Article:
Are Subway Kids Meals Healthy?

Menu Designed to Meet Federal Nutritional Standards

Subway sandwich shop

Subway, the fast-food restaurant chain founded in 1965, has long prided itself on being a healthy alternative to the likes of KFC and McDonald's. With the launch of its Fresh Fit Meals for Kid menu in 2007, the company further staked its claim as the industry leader in providing low-fat, nutrient-dense meals that meet the dietary standards set by the federal government.

Now, more than a decade later, does Subway still live up to that promise?


Back in 2000, the Milford, Connecticut-based franchise embarked on what would become an 11-year marketing campaign centered around Jared Fogle, an Indianapolis man known as "the Subway guy" who lost over 200 pounds due in large part to a diet comprised of Subway sandwiches. It was an effort that helped triple the growth of the franchise between 1998 and 2011 and propel the concept of healthy eating in the fast-food world.

In 2014, Subway embarked on a similar effort focused on kids' eating. The campaign, created in partnership with the Partnership for a Healthier America and backed by First Lady Michelle Obama, was aimed at encouraging fruit and vegetable consumption among children and expanding the company's kids' menu offerings.

The Fresh Fit Meals for Kids, a direct response to the much-maligned McDonald's Happy Meal, was founded on the promise that Subway would adhere to the nutritional standards set by the national school lunch program.

Subway Fresh Fit Meals for Kids contain no more than 600 calories, have zero grams (g) trans fat, less than 10 percent of calories from saturated fat, and contain less than 935 milligrams (mg) of sodium

Subway Kids' Meal Offerings

Subway's Fresh Fit Meals for Kids menu is comprised of four ready-to-go meals which pair a four-inch Subway sandwich with an applesauce pouch and either an organic juice box or low-fat milk box. As an added treat, each meal comes with a co-marketed toy from the likes of Disney and Sega Games. 

Nutritionally speaking, each of the four meals easily meets the standards set by the Dietary Guidelines for Americans issued every five years by the U.S. Department of Health and Human Services and U.S. Department of Agriculture.

Where the company falls short, surprisingly, is in the availability of published nutritional information, both online and at their stores. This forces the parents to calculate the information for each individual menu item, an irritating step made all the more annoying by the recent discontinuation of Subway's online Meal Builder for Kids.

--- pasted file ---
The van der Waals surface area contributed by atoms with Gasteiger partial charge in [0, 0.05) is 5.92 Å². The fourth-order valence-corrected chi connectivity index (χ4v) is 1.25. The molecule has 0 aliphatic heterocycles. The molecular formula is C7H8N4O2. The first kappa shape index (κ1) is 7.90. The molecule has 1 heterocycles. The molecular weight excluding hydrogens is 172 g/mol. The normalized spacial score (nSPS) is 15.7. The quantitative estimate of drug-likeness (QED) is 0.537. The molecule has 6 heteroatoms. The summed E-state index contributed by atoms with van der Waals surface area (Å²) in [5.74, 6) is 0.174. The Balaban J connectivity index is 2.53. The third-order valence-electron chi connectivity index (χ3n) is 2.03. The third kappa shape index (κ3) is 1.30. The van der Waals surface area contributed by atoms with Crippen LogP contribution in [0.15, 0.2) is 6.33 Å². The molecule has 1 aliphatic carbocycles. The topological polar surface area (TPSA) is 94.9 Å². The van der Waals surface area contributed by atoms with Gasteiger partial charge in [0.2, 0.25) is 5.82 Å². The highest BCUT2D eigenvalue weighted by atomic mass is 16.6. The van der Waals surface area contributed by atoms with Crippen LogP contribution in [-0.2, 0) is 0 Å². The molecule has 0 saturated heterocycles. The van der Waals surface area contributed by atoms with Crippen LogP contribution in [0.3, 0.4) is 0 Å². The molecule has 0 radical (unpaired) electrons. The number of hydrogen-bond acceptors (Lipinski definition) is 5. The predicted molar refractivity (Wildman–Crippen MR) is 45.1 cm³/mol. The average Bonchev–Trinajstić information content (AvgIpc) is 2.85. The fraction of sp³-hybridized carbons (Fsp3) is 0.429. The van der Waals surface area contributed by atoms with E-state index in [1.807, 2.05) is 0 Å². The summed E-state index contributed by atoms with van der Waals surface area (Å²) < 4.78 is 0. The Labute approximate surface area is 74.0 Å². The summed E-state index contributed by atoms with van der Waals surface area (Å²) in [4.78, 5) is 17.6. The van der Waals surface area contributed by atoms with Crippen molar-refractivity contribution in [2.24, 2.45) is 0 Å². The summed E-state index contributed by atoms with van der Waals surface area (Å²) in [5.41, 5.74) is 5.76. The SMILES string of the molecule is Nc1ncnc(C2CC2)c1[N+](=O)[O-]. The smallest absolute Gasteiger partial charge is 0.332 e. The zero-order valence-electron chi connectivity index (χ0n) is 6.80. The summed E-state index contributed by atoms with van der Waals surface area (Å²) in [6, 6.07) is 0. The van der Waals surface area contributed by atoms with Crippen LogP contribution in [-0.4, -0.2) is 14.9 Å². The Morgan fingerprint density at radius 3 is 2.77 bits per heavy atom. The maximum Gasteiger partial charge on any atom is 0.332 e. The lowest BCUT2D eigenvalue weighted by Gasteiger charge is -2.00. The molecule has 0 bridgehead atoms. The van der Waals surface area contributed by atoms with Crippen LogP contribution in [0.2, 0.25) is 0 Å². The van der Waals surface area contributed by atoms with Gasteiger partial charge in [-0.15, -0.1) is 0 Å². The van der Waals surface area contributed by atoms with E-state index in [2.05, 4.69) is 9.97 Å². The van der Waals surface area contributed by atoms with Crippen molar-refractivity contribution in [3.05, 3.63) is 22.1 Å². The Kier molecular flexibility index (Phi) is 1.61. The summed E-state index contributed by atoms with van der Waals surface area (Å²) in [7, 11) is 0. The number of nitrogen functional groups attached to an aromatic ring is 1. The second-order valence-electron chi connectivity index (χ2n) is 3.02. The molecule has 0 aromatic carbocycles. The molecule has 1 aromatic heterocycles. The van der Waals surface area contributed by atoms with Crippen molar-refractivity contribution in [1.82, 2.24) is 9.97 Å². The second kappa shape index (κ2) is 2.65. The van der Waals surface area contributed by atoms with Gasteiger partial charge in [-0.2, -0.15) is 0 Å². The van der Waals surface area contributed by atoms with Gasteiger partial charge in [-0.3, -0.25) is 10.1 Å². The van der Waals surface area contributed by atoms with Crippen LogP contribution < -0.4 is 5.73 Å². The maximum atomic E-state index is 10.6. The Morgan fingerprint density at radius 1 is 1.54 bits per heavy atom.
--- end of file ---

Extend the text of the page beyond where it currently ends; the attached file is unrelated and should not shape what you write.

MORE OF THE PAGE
To this end, here is how the four Subway kids' meals stack up when opting for calcium-rich milk over the juice box:

Meal Item Calories Ttl fat Sat fat Sodium
Black Forest Ham Sandwich 200 3 g 0.7 g 543 mg
  Applesauce 60 0 g 0 g 0 mg
  Milk 160 2.5 g 1.5 g 130 mg
  Total 420 5.5 g 2.2 g 673 mg
Roast Beef Sandwich 215 3.35 g 1 g 448 mg
  Applesauce 60 0 g 0 g 0 mg
  Milk 160 2.5 g 1.5 g 130 mg
  Total 435 5.85 g 2.5 g 578 mg
Turkey Breast Sandwich 188 2.35 g 0.7 g 509mg
  Applesauce 60 0 g 0 g 0 mg
  Milk 160 2.5 g 1.5 g 130 mg
  Total 408 4.85 g 2.2 g 639 mg
Veggie Delite Sandwich 154 1.7 g 0.3 g 187 mg
  Applesauce 60 0 g 0 g 0 mg
  Milk 160 2.5 g 1.5 g 130 mg
  Total 374 4.2 g 1.8 g 317 mg

The Verdict

Insofar as the numbers go, Subway's Fresh Fit for Kids meals more than live up to their promise of providing kids the nutrition they need without the added fats and sodium that contribute to childhood obesity and high blood pressure later in life.

With that being said, it is questionable whether the portions are ample enough to satisfy bigger kids. The problem with this, of course, is that it can lead to an 11-year-old in need to more calories—up to 2,200 calories per day for active girls and 2,400 calories per day for active boys—to grab a bag of chips or a chocolate chip cookie, undermining many of the nutritional goals.

Even if a preteen were to order a six-inch sub and forego all of the other extras, caution would still be needed when ordering. In the end, not all Subway sandwiches are not created equal. Some, like the Spicy Italian or the Chicken & Bacon Ranch Melt, deliver upwards of 9 grams of saturated fat and as much as 1,550 milligrams of sodium per serving.

To this end, if your child is older and needs more food, order the kids' meal and add a serving of Subway's chicken tortilla soup (110 calories, 4.5 grams fat, 1 gram saturated fat, and 660 milligrams sodium). This can make the meal more filling while staying well within the range of calories, total fat, saturated fat, and sodium recommended by the U.S. Department of Health and Human Services and U.S. Department of Agriculture.


The information on this page is intended for educational purposes only and is not meant to provide nutritional recommendations. See the restaurant's menu for complete nutritional facts and learn more about making healthy choices for your child.

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  1. U.S. Department of Health and Human Services and U.S. Department of Agriculture. 2015 – 2020 Dietary Guidelines for Americans. 8th Edition. December 2015.